"The plan is to expand the tunnel one kilometer into the mountain. The idea is that the tunnel will be used to enter the mining operation. We will also use it when mapping what is under the tunnel," explains Bjørnstad and adds:

"This way, we can find out how large the quantities there are and also make a resource model of the deposit. It is important for future investors that we document the right amounts we are dealing with here."

Langvatnet, Sulitjelma

The former railway stretch between Sulitjelma and Finneid was located on the road to the right. It was built to transport ore.

The railway line was demolished in 1972.

More to be organized

Taking over the tunnel was an important step for the company, but several things remain before a new start-up can be realized.

"The emission permit is not yet in place. We sent the application four years ago," continues Bjørnstad.

"We have been in several meetings and have an ongoing dialogue, and we hope to have the emission permit this year."

Plans for disposal

The emission permit concerns the tailings the company plans to dispose of at a depth of about 30 meters in Langvatnet lake. 

The tailings are waste materials left after the crushed ore at the mineral processing plant.

What plans do you have to ensure the least possible pollution during disposal in Langvatnet?

"The copper ore in Sulitjelma contains a lot of sulfur, and if the tailings are stored in the open air, water and air will enter and contribute to the formation of sulfuric acid in the landfill. Sulfuric acid will dissolve and create pollution," explains Bjørnstad and elaborates:

"If you deposit the tailings underwater, you stop this process."

"We have documented that the pollution will be minimal compared to the pollution problem that is currently there from earlier mining operations. The state is responsible for the latter, and we have tried to avoid the pollution from old mines so as not to mix this together."

He also specifies that there are requirements for disposing of gangue, the commercially worthless material that surrounds or is closely mixed with a desired mineral in an ore deposit.

"The mining industry has changed a lot since earlier operations. There is a major focus on the environment, and the mining operations are to be cleaner. The industry takes this very seriously," specifies Bjørnstad.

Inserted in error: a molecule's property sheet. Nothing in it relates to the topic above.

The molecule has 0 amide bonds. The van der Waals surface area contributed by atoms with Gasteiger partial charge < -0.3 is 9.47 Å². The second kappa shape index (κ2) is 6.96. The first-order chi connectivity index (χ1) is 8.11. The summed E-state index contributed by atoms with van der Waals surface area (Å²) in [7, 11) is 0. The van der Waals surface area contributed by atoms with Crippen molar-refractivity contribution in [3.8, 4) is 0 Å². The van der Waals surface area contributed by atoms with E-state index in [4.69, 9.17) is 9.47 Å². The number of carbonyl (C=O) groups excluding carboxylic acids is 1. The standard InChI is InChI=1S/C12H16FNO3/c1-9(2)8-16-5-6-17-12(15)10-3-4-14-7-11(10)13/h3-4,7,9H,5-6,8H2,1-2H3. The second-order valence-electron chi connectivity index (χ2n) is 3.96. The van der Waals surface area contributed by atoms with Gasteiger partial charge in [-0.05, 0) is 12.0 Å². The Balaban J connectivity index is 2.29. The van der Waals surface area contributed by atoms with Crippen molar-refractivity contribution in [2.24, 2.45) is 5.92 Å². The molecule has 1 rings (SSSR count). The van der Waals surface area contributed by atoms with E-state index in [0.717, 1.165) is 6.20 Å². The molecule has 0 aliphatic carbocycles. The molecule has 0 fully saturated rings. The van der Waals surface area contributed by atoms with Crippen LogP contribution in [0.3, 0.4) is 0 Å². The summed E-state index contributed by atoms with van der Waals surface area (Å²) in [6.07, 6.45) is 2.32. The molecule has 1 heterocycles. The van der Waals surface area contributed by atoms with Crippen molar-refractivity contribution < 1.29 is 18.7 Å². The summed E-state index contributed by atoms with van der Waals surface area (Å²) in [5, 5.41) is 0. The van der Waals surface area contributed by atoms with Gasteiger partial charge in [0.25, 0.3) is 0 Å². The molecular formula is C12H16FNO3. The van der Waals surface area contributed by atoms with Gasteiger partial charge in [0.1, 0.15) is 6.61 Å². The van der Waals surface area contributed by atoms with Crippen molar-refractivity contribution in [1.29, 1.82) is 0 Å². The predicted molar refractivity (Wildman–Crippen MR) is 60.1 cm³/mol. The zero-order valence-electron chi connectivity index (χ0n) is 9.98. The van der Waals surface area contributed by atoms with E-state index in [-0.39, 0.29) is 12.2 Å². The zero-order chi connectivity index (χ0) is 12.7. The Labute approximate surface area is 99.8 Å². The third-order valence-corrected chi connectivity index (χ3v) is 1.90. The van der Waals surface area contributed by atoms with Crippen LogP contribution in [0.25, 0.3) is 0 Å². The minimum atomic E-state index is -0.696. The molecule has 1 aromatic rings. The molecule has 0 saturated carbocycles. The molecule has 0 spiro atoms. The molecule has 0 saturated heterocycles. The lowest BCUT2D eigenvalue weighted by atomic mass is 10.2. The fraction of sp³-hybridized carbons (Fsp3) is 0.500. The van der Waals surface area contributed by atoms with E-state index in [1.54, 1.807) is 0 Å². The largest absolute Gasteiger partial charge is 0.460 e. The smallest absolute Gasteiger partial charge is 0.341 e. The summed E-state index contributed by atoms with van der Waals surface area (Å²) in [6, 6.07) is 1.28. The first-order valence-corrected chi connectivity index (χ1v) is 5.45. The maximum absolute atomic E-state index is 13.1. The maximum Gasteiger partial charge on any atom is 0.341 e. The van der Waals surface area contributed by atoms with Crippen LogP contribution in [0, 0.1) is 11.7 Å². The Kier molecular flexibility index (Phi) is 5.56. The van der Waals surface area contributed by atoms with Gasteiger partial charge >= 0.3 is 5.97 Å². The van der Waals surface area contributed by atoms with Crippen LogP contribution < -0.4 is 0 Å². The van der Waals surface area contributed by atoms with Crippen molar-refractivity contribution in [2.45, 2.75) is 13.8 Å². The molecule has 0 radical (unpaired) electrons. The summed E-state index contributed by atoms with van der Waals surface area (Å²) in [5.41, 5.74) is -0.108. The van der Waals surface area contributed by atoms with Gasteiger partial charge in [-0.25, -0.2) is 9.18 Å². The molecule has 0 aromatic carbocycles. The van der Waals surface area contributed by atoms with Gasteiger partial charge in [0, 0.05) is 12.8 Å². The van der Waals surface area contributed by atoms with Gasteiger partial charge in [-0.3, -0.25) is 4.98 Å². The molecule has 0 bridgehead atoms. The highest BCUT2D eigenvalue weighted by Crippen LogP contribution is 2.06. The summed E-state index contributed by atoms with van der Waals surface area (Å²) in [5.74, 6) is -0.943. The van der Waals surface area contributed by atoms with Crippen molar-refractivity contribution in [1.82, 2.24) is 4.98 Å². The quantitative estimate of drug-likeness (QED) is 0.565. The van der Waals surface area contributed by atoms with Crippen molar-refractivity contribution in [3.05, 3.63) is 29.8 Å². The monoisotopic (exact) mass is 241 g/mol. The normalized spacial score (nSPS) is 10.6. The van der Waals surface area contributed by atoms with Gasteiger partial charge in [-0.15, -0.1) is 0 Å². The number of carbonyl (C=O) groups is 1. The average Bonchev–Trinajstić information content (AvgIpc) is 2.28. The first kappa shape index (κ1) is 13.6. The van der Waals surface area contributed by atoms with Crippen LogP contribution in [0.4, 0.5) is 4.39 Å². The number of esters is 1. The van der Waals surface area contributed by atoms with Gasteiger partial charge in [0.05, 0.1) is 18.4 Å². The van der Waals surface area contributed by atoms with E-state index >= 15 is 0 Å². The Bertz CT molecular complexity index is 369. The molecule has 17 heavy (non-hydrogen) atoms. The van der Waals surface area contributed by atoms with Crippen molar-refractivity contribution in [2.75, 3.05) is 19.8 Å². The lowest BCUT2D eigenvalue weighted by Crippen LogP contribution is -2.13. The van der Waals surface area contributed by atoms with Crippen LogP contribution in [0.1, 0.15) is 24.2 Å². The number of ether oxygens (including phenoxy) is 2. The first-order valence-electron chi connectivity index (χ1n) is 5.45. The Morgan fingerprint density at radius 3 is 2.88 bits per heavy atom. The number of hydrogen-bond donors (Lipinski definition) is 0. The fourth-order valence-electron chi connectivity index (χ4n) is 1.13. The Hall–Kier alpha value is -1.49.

Could start up in 2030

After the emission permit, an operating license and investors must be secured.

"Nye Sulitjelma Gruver is currently not fully financed. A major financing process must take place here," says Bjørnstad.

How much do you think the investments will amount to?

"We expect the investments to be about NOK 900 million."

"We have a plan and hope to be operating in about five to six years, in 2030, if things fall into place. But permits and the formalities take time," he states.

If the mining operation is re-initiated, Bjørnstad says the company will employ about 80 people.

"That is in addition to purchasing many services, such as transport, service, and subcontractors. This will increase the number of hires by about fifty percent."

How significant will this industrial investment be for this region?

"This will mean a lot for Fauske municipality and the district. More jobs are needed to help the municipal economy. To Fauske municipality, value creation and jobs will be helpful to get out of the financial situation."

Fauske municipality has been very positive toward this project, and we feel that all parties are cheering for a new start-up. This being unanimous is very significant," he concludes.

The mining operations in Sulitjelma

Sulitjelma gruber was a Norwegian mining company that extracted copper and zinc in Sulitjelma, east in Fauske municipality in Northern Norway.

The small town has about 400 inhabitants.

The mining operations began in the late 1800s and the operation was registered for a Swedish company for a period. 

From 1933 to 1983, the company was registered as Norwegian.

The Norwegian state took over the operation in 1983 until its closure in 1991. 

In the early 20th century, the mining company was Norway's largest copper producer and quarry.

Nye Sulitjelma Gruver plans new mining operations in Sulitjelma. The sales products will be copper and zinc.